Can you give us a taste of the difference that Fairtrade gold makes to the communities who mine it?
I’ll give you one simple story. Stella Adeke, who is a late-twenties Ugandan woman, has been an artisanal gold miner all of her life. She has been bending over double for eight hours in pools of mud washing gold since she was 14. She has four children, her second child Hakim had eye defects when he was born and while she was pregnant with Hakim she used to go into the fields, pan for gold and amalgamate that with mercury and then take that amalgam and burn it off in her domestic dwelling – breathing in the metal mercury.
It is highly likely that Hakim’s eye defects from birth are a result of breathing in metal mercury. Stella had no idea that mercury is bad for you, so when Fairtrade Africa began the Fairtrade pilot projects in Uganda, the Tiira Women’s Mining Cooperative (of which Stella is a member) came on to the programme and started the process of learning how to do health and safety in mines, chemical management and all the things that Fairtrade brings when it does a standard process. She learnt about mercury and how to handle it and why it is dangerous to health. All of the 30 members of the mining cooperative learnt that as well. They go and they tell that to all of their friends and now we are seeing all the women in that area talking about how you do and do not handle mercury safely.
Obviously for Stella, she has to live with the consequences, but for all the other women who will end up gold mining – because it’s the only way of earning a livelihood in that part of the world – they now know what to do and what not to do. I’m working very hard to get mercury out of their supply chain altogether. It brings knowledge, it breaks the power of ignorance and it improves not just the immediate situation, but the future situation for future generations. I can tells stories like that when it comes to trading, health and safety in mines or democracy within organisations. The process takes time but every day you see incremental increases which improve the social, environmental and economic benefits to those mining communities. That means you don’t end up with exploited slave labour working in mines anymore.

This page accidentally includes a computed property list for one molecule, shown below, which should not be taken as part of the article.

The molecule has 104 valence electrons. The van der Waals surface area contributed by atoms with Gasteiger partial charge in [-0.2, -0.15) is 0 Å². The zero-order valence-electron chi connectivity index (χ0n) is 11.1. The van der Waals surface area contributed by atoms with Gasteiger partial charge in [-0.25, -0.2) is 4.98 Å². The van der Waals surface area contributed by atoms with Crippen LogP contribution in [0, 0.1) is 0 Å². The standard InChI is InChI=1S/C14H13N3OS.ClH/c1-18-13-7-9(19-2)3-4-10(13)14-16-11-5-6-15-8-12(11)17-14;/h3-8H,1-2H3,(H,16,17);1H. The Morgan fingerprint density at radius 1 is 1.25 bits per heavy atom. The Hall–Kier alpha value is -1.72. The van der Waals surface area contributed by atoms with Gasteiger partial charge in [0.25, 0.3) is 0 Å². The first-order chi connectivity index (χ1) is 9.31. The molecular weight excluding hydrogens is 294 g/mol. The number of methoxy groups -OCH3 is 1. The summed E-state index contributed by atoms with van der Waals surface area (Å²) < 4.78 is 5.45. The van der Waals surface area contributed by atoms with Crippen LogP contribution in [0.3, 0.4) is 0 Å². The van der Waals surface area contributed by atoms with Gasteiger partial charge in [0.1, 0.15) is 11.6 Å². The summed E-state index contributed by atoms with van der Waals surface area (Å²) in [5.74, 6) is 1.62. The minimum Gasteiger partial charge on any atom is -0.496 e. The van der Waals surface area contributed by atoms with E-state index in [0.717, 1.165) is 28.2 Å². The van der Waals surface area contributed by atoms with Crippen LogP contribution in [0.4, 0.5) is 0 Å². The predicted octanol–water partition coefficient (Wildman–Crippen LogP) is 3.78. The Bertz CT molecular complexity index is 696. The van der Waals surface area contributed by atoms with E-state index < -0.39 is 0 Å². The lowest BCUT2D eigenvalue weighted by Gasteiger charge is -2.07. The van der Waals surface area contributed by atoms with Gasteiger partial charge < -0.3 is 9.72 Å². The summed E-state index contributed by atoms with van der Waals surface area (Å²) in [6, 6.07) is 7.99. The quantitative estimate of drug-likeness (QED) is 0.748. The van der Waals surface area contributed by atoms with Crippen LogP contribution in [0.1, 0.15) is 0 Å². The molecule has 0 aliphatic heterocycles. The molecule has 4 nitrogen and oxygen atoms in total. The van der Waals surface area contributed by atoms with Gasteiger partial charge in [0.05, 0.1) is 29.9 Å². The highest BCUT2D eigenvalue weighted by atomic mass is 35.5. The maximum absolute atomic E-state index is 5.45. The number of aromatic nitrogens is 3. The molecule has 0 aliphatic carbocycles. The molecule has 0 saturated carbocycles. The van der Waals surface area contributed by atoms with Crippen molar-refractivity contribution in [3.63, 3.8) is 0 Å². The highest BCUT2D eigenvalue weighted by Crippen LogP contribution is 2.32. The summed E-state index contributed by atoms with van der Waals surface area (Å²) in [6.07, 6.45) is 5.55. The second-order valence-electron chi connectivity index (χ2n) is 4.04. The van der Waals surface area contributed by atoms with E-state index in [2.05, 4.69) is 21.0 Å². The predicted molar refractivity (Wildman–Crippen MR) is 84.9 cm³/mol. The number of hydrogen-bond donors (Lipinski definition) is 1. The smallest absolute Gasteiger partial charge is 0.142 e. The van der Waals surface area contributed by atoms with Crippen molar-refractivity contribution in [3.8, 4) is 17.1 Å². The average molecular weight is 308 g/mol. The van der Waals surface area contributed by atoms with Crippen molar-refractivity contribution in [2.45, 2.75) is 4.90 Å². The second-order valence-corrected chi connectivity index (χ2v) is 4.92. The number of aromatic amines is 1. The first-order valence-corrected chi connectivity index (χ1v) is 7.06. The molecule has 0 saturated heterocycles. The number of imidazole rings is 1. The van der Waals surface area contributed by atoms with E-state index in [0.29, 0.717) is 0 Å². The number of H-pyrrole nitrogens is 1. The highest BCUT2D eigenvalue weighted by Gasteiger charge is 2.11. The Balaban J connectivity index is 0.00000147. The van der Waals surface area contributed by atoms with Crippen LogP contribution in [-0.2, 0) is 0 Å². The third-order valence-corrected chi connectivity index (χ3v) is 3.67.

How has Fairtrade gold progressed since you started working with it?
In 2009 I sat down with a company and talked about Fairtrade gold and they were very clear and told me that it would never happen. I chipped away and they are now a part of the Fairtrade licensing system. In the first year in 2011 the UK sold 11 kg of Fairtrade gold, which is nothing. Last year, one company alone sold in excess of 56kg. From launching in 2011 it has gone from the UK to almost all of the Fairtrade European countries and Australia, New Zealand, Japan and and all of North America. From 2011 to the end of 2015 we are probably looking at around 150 kg to 180 kg of gold. It’s definitely growing, but there is still a long way to go.
How do you see Fairtrade gold progressing, in say, the next five years?
For the UK market my aspirations, and my dream, would be to see a UK market that has a default Fairtrade gold wedding ring market, so it is culturally normal to buy a Fairtrade gold wedding ring. There are 250,000 weddings per year in the UK, so that is 500,000 rings. Those 500,000 rings represent anywhere between half a tonne and three quarters of a tonne of Fairtrade gold. If we are getting close to half a tonne of Fairtrade gold and a default wedding ring position in the UK we will have done fantastically well and I think it will completely change the culture of the jewellery profession in this country. There is no economic disadvantage to using Fairtrade gold, it is purely a psychological issue for jewellers.
Do you think demand for ethical jewellery is going to be led by jewellers or consumers?
It’s being led by the jewellers to date, but I think now we have words like Fairtrade in the industry it will increasingly become a consumer-led thing. The power in this industry is not in the money, it is in the narrative. What we have done in the jewellery industry, and it’s an intentional marketing practice, is we have scrubbed out the source, to talk about the sexy aspiration and the emotion. It’s the sexy aspiration and emotion that jewellery creates that carries the value. You can’t change the behaviour of businesses but we are trying to change the environment in which jewellery operates.
And lastly, what are your plans for the future, do you have any projects in the pipeline?
I launched my own brand in September of last year, that’s up and trading now as Valerio Jewellery. I’m continuing to advocate for the gold miners in East Africa, one of the plans for this year is to get the mines in Uganda ecologically certified as Fairtrade which means they’re not using mercury at all. I’m looking at doing a luxury jewellery launch at some point this year, hopefully in North America. I would say that the one area in the jewellery world that has been untouched by the ethical chains discussions, is the uber-luxury level.
For me it’s a new battleground in jewellery to get luxury jewellery brands to engage with the real exploitation at the source of their supply chains. I’m very optimistic about the future, there are some fantastic people in our profession who are genuinely wanting to see change, and that’s encouraging. The UK market is the ethical jewellery market of the world. In my opinion, we have the best ethical performance in the world, particularly around those foundational principles of transparency and traceability. I’m very encouraged and looking forward to the next challenge of gemstones.